Copper burnished sides, bottle green back, with their huge eyes and jutting jaw, pollack are a handsome predator designed to ambush small bait fish from below, swimming up from the dark depths at lightning speed akin to a fighter pilot attacking out of the sun. Present all around our coastline they are particularly numerous along our south western sea board and can grow to a very large size, double figure pollack on some deep water marks being a real possibility with the average size certainly running four pounds. A recent trip to a favourite West Cork haunt provided superb pollack fishing from a variety of shore locations along with an eye opening first kayak trip for close friend Gary Robinson.
Pollack like deep water kelp laden habitats where rock pinnacles or steep cliffs rise sharply upwards, the Beara peninsula in West Cork being home to an abundance of such marks. Jelly worming is a technique that lends itself well to these locations and over the last few days produced superb fishing for my friends and I. With depths ranging from 40 to 90 feet the experience is like gilling from a boat and equally as fun with on occasions a fish a chuck the order of the day. Rigs comprise Mr Twister worms threaded over 2/0 round bend hooks attached to 4/6 feet of 9.kg amnesia line, swivel, main line, bead, and running 60 gram barrel lead, which are then cast out and allowed to sink until the lead hits bottom whereupon the retrieve commences.
Reeling slowly the jelly worm rises up at an angle from the sea bed imitating swimming sea worms or sand eels. The pollack see the silhouette rise up and engulf before kicking the tail, turning and swimming back down again. To the angler a first sign is a weight coming on the line as the pollack grabs hold of the worm tail, just keep reeling and don’t strike. Eventually the fish will have all the bait in its mouth whence it will crash dive for the bottom, that’s when the fun starts.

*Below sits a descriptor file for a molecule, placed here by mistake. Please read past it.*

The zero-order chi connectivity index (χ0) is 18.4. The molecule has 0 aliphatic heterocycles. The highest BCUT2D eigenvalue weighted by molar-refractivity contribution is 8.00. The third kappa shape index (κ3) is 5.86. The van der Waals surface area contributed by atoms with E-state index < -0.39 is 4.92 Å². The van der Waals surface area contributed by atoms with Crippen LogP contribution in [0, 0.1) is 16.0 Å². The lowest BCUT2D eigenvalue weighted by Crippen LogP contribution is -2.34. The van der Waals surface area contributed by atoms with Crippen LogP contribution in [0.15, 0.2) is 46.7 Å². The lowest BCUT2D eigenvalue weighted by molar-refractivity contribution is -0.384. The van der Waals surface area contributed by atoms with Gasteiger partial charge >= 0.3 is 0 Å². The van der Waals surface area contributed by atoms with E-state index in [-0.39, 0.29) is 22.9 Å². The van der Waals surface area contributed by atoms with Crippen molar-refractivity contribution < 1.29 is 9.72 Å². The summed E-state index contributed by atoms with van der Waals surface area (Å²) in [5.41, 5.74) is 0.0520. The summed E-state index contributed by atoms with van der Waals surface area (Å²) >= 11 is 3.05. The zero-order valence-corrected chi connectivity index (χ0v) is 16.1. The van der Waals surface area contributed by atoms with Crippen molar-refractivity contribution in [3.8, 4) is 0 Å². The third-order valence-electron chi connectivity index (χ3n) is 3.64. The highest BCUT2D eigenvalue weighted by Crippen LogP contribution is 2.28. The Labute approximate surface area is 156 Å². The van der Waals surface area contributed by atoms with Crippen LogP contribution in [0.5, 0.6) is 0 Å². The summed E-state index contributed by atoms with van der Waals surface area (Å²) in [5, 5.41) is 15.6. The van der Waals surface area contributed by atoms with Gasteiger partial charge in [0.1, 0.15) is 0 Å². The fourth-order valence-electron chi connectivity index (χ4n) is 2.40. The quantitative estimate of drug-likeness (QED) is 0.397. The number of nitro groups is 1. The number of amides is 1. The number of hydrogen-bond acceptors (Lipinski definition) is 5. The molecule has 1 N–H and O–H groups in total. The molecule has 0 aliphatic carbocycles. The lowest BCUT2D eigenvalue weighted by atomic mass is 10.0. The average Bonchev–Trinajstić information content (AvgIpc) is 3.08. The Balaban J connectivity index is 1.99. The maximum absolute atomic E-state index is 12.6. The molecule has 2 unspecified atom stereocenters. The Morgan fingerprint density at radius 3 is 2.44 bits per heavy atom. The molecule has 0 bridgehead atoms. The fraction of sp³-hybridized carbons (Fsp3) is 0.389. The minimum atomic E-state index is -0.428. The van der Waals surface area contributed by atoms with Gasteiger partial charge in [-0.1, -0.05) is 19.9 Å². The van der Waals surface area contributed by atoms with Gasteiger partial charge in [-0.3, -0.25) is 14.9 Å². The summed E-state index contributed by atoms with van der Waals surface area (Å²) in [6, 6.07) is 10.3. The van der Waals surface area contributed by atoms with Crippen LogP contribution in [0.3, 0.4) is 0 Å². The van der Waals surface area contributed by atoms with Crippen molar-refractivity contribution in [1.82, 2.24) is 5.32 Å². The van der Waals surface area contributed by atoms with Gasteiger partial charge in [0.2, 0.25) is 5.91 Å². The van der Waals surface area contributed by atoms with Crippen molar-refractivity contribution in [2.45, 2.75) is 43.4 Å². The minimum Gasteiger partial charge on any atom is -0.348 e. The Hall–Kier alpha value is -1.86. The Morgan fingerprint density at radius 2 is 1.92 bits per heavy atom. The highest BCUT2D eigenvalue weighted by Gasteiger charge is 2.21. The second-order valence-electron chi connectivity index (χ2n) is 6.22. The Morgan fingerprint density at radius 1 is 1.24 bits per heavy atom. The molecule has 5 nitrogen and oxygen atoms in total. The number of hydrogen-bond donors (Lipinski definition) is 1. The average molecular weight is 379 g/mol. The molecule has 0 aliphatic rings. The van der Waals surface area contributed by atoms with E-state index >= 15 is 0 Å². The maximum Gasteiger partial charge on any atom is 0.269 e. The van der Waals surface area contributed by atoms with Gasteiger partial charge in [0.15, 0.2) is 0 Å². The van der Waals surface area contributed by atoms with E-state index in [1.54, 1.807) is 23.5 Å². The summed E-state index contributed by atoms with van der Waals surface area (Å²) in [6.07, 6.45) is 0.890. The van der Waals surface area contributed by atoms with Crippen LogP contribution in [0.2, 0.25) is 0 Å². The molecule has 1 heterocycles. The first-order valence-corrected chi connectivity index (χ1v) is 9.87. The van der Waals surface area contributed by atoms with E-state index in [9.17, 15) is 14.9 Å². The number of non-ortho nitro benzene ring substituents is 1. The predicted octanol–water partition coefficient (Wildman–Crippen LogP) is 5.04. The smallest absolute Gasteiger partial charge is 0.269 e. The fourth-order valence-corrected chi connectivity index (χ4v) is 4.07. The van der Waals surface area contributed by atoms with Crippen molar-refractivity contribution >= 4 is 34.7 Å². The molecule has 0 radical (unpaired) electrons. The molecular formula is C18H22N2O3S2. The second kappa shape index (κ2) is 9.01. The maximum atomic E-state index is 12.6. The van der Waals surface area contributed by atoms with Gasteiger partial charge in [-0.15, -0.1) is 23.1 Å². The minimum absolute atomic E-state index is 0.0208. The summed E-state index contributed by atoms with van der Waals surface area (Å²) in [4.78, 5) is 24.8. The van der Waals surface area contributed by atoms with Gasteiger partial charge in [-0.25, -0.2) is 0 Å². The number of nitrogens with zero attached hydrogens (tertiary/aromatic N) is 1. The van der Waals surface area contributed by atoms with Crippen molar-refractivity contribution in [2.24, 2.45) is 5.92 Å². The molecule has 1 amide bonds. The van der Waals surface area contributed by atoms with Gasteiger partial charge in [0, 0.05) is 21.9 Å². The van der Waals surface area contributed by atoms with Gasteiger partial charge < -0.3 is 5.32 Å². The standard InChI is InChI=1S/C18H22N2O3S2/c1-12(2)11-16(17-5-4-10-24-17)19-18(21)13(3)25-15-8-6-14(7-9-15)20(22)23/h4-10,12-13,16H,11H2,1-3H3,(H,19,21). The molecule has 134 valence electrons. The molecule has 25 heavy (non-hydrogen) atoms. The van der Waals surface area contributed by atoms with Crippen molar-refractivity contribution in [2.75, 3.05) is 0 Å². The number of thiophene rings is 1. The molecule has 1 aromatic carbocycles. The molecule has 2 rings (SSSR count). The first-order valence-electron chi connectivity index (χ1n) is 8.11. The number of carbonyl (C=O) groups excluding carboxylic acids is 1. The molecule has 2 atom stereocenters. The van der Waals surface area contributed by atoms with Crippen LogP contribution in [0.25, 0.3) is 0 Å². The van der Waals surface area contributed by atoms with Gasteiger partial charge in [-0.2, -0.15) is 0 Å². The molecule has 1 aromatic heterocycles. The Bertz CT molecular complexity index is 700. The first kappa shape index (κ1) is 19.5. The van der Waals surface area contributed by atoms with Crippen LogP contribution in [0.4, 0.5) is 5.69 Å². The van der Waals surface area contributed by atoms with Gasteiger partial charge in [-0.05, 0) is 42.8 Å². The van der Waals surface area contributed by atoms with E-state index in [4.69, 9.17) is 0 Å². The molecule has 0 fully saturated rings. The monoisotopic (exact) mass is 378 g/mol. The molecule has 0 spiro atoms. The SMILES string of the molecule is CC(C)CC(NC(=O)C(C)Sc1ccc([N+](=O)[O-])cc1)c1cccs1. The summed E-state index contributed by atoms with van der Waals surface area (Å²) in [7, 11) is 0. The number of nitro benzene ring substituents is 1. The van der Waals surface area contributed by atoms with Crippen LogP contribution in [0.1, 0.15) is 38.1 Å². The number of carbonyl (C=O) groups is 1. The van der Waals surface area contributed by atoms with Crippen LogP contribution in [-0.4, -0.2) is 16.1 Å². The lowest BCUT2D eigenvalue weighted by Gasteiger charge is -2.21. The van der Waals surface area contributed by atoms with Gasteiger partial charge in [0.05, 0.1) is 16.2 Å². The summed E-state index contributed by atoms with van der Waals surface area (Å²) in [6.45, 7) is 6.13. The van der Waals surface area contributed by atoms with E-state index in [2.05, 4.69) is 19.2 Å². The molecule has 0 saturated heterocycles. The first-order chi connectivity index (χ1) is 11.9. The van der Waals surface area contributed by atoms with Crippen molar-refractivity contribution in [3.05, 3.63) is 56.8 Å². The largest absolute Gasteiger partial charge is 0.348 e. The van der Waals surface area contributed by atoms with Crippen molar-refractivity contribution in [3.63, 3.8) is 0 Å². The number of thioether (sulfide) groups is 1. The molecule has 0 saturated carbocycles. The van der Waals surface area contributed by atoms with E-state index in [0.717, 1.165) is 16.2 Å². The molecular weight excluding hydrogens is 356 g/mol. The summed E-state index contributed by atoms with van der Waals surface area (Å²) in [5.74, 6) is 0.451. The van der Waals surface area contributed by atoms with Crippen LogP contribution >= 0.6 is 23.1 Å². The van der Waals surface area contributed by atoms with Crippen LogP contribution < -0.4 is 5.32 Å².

Have the drag set right and hold on, during this trip friends Roger Ball, Gary Robinson, and I got smashed by fish diving towards Neptune’s lair with incredible speed and power. Allowing for that we still landed shore caught pollack to 8.lbs 4.oz and kayak caught fish into double figures, we know this because Gary brought two fish home which were gut hooked, one weighed 9.lb 4.oz hours after capture which was dwarfed by a fish he caught and released later. The shore pollack fishing we experienced this week was superlative and as for the kayak angling, “ridiculous” said Gary, he’d never caught so many large fish in his life. Without doubt big pollack are a sport fish to be reckoned with, in my opinion right up there with bass. They may not have the staying power, but that first crash dive, wow…….
For more information visit Ashley’s website at www.anirishanglersworld.com